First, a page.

The developer of the Dakota Access pipeline will have to present evidence at a hearing to prove the company didn’t wilfully violate North Dakota rules when it failed to provide details of how it planned to avoid disturbing Native American artifacts during construction, state regulators said.
Texas-based Energy Transfer Partners last October diverted construction of the $3.8 billion pipeline around artifacts without running the plan by the Public Service Commission, which oversees pipelines. Commission staffers say that warrants a fine of at least $15,000, even though the artifacts weren’t disturbed.
ETP maintains it didn’t intentionally violate state rules and that public comments in November by Public Service Commission Chairwoman Julie Fedorchak illustrate the minor nature of the incident. Fedorchak said she was “disappointed” with the developer’s conduct but acknowledged it might have resulted from miscommunication within the company.
The three-member commission on Tuesday rejected the company’s request to dismiss the complaint, saying whether there was a wilful violation should be determined at a hearing. The commission’s order also contends Fedorchak’s comments aren’t relevant.
“Commissioner Fedorchak has the ability to speak for herself, but only the Commission can speak for the Commission,” the order states.
The Associated Press left a message for ETP spokeswoman Vicki Granado asking for comment Friday.
An administrative law judge will oversee the hearing, but the commission will make the final decision on a fine. The hearing wasn’t immediately scheduled.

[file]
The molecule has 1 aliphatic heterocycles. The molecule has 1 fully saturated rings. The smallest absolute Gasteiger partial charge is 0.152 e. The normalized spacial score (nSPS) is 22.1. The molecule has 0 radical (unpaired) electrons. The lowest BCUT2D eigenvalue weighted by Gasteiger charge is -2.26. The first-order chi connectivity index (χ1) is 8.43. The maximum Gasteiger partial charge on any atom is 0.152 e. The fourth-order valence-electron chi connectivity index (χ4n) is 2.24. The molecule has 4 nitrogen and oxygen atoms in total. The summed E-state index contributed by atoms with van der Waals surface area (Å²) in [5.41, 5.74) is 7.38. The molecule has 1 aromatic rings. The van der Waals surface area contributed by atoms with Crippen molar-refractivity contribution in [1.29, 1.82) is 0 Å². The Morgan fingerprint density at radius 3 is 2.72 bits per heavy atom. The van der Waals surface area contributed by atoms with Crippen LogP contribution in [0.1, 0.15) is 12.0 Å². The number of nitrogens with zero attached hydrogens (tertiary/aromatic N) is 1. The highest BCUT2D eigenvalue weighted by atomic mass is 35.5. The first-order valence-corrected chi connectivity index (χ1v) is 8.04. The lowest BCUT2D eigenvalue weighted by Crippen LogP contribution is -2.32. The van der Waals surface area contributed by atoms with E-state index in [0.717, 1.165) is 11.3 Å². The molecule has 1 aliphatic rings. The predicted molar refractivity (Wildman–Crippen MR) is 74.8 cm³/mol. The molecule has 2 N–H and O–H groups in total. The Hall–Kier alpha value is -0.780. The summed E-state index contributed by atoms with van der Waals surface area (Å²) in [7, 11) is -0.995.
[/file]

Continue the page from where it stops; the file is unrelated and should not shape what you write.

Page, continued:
The four-state, 1,200-mile pipeline would transport North Dakota oil to Illinois. Work is stalled due to a dispute over whether Energy Transfer Partners has permission to lay pipe under Lake Oahe, a Missouri River reservoir in North Dakota that’s the source of drinking water for the Standing Rock Sioux. The Army this week began reviewing an earlier decision not to grant permission until more study is done about the tribe’s fears that a pipeline leak would contaminate its water.
Protests against the pipeline have resulted in nearly 700 arrests in southern North Dakota since August. The most recent came Wednesday, when American Indian activist Chase Iron Eyes and 73 others were arrested after a group of protesters set up teepees on land that authorities say is owned by the pipeline developer. Protesters said they were peacefully assembling on land they believe rightfully belongs to American Indians.
Iron Eyes was charged Friday with inciting a riot, a felony that carries a maximum punishment of five years in prison. He also faces a misdemeanour count of criminal trespass. Iron Eyes, who made an unsuccessful bid for Congress last fall, told The Associated Press that he feels he was unfairly targeted because he’s a public figure and has been a vocal opponent of the pipeline. He said he will plead not guilty and fight the charges.